In uncertain times, we are all searching for moments of respite. I found mine, virtually, in the 2020 re-envisioning of a 1954 hit exhibition at New York’s Museum of Modern Art. “The House in the Museum Garden” was a series of shows inaugurated five years earlier, after the museum’s architecture and design departments merged. The premise was simple: commission the design and construction of a home and present it outside, in the courtyard, not as fine art, but as architecture: a building to be studied for its form, function, materials, social context and—yes, in a museum setting—cost. While “one of the most influential undertakings in the museum’s long history of exhibiting architecture,” writes former MoMA architecture curator Barry Bergdoll in his 2009 article “At Home in The Museum?” for the winter issue of Log magazine, the highly popular project proved to be “rife with fascinating paradoxes as the series progressed from a bi-nuclear suburban home…to a full-scale replica of a Japanese temple, built by Japanese craftsmen in the heart of the shrine to the modernist machine.”
It is the latter that has struck my contemporary fancy, though not solely as the reverent structure so many MoMA visitors did revere in the midcentury. After its “House” display, the replica 17th-century “Shofuso” house was moved permanently to Philadelphia’s West Fairmount Park, where it sits in its peaceful waterside landscape. Now, the Japan America Society of Greater Philadelphia is reexamining the meaning of home and familial connection with the structure as its backdrop. Designed by Japanese architect Junzo Yoshimura with precut timber planks shipped from his home country to New York, Shofuso is a shoin-zukuri home: modest in scale, asymmetrical in interior architecture, using both solid and shoji screen walls and including a shion, or study. While these building elements may have been the focus in 1954, today’s exhibit “Shofuso and Modernism: Mid-Century Collaboration between Japan and Philadelphia,” on now through November 29 both physically and virtually, looks to the creative exchange this form fostered: Yoshimura’s friendships and artistic collaborations with Japanese-American woodworker George Nakashima, French Swiss designer Noémi Pernessin Raymond and Czech architect Antonin Raymond.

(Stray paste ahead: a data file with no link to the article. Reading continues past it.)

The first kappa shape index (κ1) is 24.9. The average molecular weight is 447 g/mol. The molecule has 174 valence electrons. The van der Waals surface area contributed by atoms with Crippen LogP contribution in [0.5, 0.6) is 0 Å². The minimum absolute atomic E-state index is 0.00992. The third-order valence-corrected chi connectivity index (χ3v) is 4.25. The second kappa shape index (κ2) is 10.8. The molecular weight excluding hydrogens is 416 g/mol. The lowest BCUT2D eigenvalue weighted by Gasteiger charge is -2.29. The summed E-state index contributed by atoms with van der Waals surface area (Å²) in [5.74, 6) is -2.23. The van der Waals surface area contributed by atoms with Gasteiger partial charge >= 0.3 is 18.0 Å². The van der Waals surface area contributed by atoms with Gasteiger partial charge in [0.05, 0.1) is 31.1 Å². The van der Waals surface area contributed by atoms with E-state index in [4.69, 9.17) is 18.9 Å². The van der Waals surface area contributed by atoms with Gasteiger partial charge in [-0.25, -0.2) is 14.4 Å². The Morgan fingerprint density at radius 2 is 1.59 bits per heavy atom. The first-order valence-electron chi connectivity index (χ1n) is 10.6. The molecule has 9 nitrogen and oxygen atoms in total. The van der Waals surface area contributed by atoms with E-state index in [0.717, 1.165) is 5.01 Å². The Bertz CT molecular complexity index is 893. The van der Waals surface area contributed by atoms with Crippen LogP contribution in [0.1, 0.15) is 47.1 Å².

Artifacts and images of these intertwined relationships have been installed within the house, a frequent monastic style. At various points in their lives, the four creatives worked together, lived together and protected each other from American internment during the Second World War. Textiles, hand-crafted furniture and decorative objects are what remains. While buzzing with these intimate stories and cross-cultural connections, the installation seems still, arranged as if lived in by this melting pot family. I’m reminded that while the world may be large, our communities will always make it feel small.